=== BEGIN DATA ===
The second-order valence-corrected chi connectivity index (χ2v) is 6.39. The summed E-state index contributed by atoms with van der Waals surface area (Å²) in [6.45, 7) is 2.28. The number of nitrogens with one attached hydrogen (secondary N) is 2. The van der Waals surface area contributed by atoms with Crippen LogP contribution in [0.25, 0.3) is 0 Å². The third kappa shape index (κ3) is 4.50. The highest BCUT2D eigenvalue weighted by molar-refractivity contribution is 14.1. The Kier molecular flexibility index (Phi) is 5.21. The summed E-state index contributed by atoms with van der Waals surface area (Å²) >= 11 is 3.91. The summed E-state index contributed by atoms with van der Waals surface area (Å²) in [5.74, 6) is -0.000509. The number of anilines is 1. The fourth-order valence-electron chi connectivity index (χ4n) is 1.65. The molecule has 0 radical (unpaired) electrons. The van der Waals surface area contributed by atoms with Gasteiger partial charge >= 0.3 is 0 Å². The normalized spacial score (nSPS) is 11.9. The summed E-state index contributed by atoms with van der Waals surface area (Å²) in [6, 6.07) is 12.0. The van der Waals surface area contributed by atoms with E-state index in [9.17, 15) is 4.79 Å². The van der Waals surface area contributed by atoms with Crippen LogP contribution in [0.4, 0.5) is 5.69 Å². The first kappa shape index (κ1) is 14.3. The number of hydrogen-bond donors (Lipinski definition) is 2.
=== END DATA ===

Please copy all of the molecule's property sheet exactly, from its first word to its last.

The second-order valence-corrected chi connectivity index (χ2v) is 6.39. The summed E-state index contributed by atoms with van der Waals surface area (Å²) in [6.45, 7) is 2.28. The number of nitrogens with one attached hydrogen (secondary N) is 2. The van der Waals surface area contributed by atoms with Crippen LogP contribution in [0.25, 0.3) is 0 Å². The third kappa shape index (κ3) is 4.50. The highest BCUT2D eigenvalue weighted by molar-refractivity contribution is 14.1. The Kier molecular flexibility index (Phi) is 5.21. The summed E-state index contributed by atoms with van der Waals surface area (Å²) >= 11 is 3.91. The summed E-state index contributed by atoms with van der Waals surface area (Å²) in [5.74, 6) is -0.000509. The number of anilines is 1. The fourth-order valence-electron chi connectivity index (χ4n) is 1.65. The molecule has 0 radical (unpaired) electrons. The van der Waals surface area contributed by atoms with Gasteiger partial charge >= 0.3 is 0 Å². The normalized spacial score (nSPS) is 11.9. The summed E-state index contributed by atoms with van der Waals surface area (Å²) in [6, 6.07) is 12.0. The van der Waals surface area contributed by atoms with E-state index in [9.17, 15) is 4.79 Å². The van der Waals surface area contributed by atoms with Crippen LogP contribution in [0.4, 0.5) is 5.69 Å². The first kappa shape index (κ1) is 14.3. The number of hydrogen-bond donors (Lipinski definition) is 2.